by Jim Fetzer“The proper principle on which societies should be based is that of treating every person as intrinsically valuable and never merely as a means” – Jim Fetzer (following Immanuel Kant)
The Pope has taken the extraordinary measure of castigating capitalism as immoral and exploitative, which may sound shocking to those who are unfamiliar with moral theory. But the Pope is correct, where my purpose here is to explain the philosophical foundations that justify his criticism.
Corporations are the problem. Enron, for example, deceived the world by telescoping profits and treating expected future income as though it were already on hand and in the bank.
“W” replicated its conduct by telling us that we had three trillion in surpluses, where we could afford to give a trillion in tax breaks to the rich and still have a trillion for Social Security and another trillion for everything else. It sounded too good to be true because it was.
Bill Clinton had changed the nation’s economic course for the better and set us on a trajectory that was projected to yield those trillions in surplus. But they were merely projected and, by cutting a trillion in taxes for the rich, they were guaranteed to never materialize.
Everyone knows Enron was a case of stunning corruption, but fewer understand the even more profound immorality of Burger King’s desire to move its corporate HQ to Canada to save on taxes, which is a perfectly legal course to take.
Milton Friedman’s principleMilton Friedman enunciated the principle that the only social obligation of corporations is to maximize profits for their stockholders. Since profits are a function of the difference between income and outgo, if the cost of doing business can be minimized, potential profits can be maximized. And since costs derive from those of labor, natural resources, taxes, advertising and marketing, if those can be minimized, then profits can be maximized. The principle implies that actions of those kinds are not optional but obligatory.
Milton Friedman defending greed as a virtue on TV with Phil Donohue
Economists understand the problem but most Americans do not. Making expenses less costly means paying the least wages and benefits, none if you can get away with it, which is why labor unions are so important. If the working man is to avoid becoming a slave to the corporation, he needs the resources to contest decisions management makes about wages, working conditions and hours. WalMart, for example, has become notorious for calling employees back to work after they have clocked out to do more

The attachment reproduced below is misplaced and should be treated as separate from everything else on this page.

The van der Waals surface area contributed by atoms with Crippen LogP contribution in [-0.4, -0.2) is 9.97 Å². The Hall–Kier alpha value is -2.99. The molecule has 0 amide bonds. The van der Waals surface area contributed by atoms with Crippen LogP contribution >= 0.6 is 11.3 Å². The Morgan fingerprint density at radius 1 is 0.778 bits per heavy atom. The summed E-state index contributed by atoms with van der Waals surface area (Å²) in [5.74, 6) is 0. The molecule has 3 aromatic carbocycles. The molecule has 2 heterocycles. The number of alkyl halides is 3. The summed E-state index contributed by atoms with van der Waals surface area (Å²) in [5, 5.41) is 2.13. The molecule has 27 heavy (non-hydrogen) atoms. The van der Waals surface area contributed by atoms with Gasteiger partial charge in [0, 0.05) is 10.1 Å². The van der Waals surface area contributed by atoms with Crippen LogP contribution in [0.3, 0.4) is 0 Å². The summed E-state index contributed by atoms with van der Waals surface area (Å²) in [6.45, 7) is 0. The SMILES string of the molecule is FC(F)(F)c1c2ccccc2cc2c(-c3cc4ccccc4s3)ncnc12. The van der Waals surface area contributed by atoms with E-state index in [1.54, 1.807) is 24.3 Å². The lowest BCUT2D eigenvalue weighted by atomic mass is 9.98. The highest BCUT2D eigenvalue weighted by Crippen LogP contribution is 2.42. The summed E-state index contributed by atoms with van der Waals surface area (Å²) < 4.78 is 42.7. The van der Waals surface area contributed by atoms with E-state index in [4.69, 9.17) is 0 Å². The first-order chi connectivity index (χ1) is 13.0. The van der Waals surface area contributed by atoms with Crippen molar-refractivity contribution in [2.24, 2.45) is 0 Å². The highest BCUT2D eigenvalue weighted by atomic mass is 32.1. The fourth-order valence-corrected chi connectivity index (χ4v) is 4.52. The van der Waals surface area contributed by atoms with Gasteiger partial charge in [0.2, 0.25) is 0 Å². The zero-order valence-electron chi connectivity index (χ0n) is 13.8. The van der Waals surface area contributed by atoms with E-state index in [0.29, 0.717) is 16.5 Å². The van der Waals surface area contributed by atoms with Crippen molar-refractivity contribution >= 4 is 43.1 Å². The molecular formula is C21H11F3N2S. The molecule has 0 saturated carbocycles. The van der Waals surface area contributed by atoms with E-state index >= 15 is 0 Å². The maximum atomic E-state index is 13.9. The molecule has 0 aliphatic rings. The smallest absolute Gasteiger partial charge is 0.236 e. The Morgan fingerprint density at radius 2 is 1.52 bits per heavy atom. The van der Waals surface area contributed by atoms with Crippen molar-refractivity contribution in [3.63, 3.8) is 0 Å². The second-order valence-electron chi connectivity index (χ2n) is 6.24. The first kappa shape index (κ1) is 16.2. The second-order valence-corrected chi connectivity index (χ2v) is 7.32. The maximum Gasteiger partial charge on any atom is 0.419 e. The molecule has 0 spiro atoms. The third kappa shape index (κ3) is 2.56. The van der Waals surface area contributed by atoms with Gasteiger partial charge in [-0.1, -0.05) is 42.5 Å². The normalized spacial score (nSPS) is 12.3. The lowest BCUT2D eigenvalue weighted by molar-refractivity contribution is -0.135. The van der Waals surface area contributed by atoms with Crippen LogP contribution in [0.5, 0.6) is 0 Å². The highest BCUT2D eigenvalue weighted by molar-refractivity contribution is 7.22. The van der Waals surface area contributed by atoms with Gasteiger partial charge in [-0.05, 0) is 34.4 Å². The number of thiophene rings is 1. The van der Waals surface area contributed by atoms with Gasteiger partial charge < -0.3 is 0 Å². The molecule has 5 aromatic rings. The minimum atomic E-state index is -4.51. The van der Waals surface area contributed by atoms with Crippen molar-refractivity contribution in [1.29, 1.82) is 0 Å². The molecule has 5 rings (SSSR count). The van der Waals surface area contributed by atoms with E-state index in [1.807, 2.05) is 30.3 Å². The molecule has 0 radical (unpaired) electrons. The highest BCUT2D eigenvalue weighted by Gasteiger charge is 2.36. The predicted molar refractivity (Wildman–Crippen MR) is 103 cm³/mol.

Exploiting natural resources, especially without paying for them, and not bothering to clean up pollution from the process, moving headquarters off shore or to other locations to minimize taxes, deceptive advertising and the creation of monopolies are all obvious measures that can contribute to the maximization of profits, which is why environmentalism, laws against false advertising and to defeat monopolies are so important to society. They are barriers against the exploitation of the people by the powerful.
It hasn’t worked out very well, alas, where “that giant sucking sound” Ross Perot warned us about from jobs moving south and outsourcing to other countries had taken a massive toll on the United States. I was a huge fan of Bill Clinton until I realized that, like the Bushes before and after him, he had betrayed the American people by promoting the WTO and NAFTA. Our present president is doing more of the same with the Trans-Pacific Partnership, which is going to eviscerate the nation’s wealth even more.
The Divine Right of CapitalThe Divine Right of Capital (2003), has observed, Friedman’s maxim needs reformulation so corporations are entitled to charters only so long as they take the effects of their actions upon the environment and everyone affected into account.